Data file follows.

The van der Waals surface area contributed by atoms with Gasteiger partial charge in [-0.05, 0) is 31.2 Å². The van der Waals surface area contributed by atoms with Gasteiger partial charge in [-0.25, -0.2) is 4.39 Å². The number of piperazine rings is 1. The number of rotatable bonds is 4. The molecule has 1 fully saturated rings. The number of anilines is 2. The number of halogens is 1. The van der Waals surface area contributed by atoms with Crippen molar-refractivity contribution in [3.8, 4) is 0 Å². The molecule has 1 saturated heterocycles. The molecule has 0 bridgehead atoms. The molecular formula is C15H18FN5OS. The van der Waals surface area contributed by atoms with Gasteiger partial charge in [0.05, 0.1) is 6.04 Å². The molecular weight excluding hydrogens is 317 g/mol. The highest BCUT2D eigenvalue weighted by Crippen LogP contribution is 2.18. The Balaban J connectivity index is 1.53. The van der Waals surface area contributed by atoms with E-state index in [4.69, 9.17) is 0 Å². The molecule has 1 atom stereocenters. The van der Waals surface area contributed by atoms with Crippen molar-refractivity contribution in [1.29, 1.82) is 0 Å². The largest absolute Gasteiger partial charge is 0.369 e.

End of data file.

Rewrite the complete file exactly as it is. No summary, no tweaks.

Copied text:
The van der Waals surface area contributed by atoms with Gasteiger partial charge in [-0.05, 0) is 31.2 Å². The van der Waals surface area contributed by atoms with Gasteiger partial charge in [-0.25, -0.2) is 4.39 Å². The number of piperazine rings is 1. The number of rotatable bonds is 4. The molecule has 1 fully saturated rings. The number of anilines is 2. The number of halogens is 1. The van der Waals surface area contributed by atoms with Crippen molar-refractivity contribution in [3.8, 4) is 0 Å². The molecule has 1 saturated heterocycles. The molecule has 0 bridgehead atoms. The molecular formula is C15H18FN5OS. The van der Waals surface area contributed by atoms with Gasteiger partial charge in [0.05, 0.1) is 6.04 Å². The molecular weight excluding hydrogens is 317 g/mol. The highest BCUT2D eigenvalue weighted by Crippen LogP contribution is 2.18. The Balaban J connectivity index is 1.53. The van der Waals surface area contributed by atoms with E-state index in [4.69, 9.17) is 0 Å². The molecule has 1 atom stereocenters. The van der Waals surface area contributed by atoms with Crippen molar-refractivity contribution in [1.29, 1.82) is 0 Å². The largest absolute Gasteiger partial charge is 0.369 e.